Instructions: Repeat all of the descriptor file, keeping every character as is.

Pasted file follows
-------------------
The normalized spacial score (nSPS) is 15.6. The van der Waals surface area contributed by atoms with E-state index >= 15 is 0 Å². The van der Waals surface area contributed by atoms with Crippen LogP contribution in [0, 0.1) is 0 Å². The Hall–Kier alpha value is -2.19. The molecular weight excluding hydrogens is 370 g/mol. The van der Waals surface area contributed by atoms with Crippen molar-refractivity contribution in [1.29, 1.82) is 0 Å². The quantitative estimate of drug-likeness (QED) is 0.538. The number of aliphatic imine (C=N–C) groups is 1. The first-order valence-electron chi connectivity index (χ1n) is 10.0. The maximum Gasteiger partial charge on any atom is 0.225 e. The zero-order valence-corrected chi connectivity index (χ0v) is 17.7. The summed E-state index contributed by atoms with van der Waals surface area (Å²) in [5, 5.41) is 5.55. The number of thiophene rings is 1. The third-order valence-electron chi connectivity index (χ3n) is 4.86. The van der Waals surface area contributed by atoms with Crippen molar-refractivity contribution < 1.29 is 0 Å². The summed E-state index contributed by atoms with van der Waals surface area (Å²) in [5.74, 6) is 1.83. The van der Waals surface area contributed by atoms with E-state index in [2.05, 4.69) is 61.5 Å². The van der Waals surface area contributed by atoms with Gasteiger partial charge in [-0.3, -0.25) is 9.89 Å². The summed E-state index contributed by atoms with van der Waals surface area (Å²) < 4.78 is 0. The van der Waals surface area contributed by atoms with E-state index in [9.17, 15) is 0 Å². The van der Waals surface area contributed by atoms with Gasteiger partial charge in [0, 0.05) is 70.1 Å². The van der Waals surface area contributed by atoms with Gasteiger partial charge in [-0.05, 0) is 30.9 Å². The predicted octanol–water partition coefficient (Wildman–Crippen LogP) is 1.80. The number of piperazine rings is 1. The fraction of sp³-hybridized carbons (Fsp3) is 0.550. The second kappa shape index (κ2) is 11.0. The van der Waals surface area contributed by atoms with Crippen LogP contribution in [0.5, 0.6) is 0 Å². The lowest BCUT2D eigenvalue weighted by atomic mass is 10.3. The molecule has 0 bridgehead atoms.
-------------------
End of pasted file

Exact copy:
The normalized spacial score (nSPS) is 15.6. The van der Waals surface area contributed by atoms with E-state index >= 15 is 0 Å². The van der Waals surface area contributed by atoms with Crippen LogP contribution in [0, 0.1) is 0 Å². The Hall–Kier alpha value is -2.19. The molecular weight excluding hydrogens is 370 g/mol. The van der Waals surface area contributed by atoms with Crippen molar-refractivity contribution in [1.29, 1.82) is 0 Å². The quantitative estimate of drug-likeness (QED) is 0.538. The number of aliphatic imine (C=N–C) groups is 1. The first-order valence-electron chi connectivity index (χ1n) is 10.0. The maximum Gasteiger partial charge on any atom is 0.225 e. The zero-order valence-corrected chi connectivity index (χ0v) is 17.7. The summed E-state index contributed by atoms with van der Waals surface area (Å²) in [5, 5.41) is 5.55. The number of thiophene rings is 1. The third-order valence-electron chi connectivity index (χ3n) is 4.86. The van der Waals surface area contributed by atoms with Crippen molar-refractivity contribution < 1.29 is 0 Å². The summed E-state index contributed by atoms with van der Waals surface area (Å²) in [5.74, 6) is 1.83. The van der Waals surface area contributed by atoms with E-state index in [2.05, 4.69) is 61.5 Å². The van der Waals surface area contributed by atoms with Gasteiger partial charge in [-0.3, -0.25) is 9.89 Å². The summed E-state index contributed by atoms with van der Waals surface area (Å²) < 4.78 is 0. The van der Waals surface area contributed by atoms with E-state index in [9.17, 15) is 0 Å². The van der Waals surface area contributed by atoms with Gasteiger partial charge in [0, 0.05) is 70.1 Å². The van der Waals surface area contributed by atoms with Gasteiger partial charge in [-0.05, 0) is 30.9 Å². The predicted octanol–water partition coefficient (Wildman–Crippen LogP) is 1.80. The number of piperazine rings is 1. The fraction of sp³-hybridized carbons (Fsp3) is 0.550. The second kappa shape index (κ2) is 11.0. The van der Waals surface area contributed by atoms with Crippen LogP contribution in [0.5, 0.6) is 0 Å². The lowest BCUT2D eigenvalue weighted by atomic mass is 10.3. The molecule has 0 bridgehead atoms.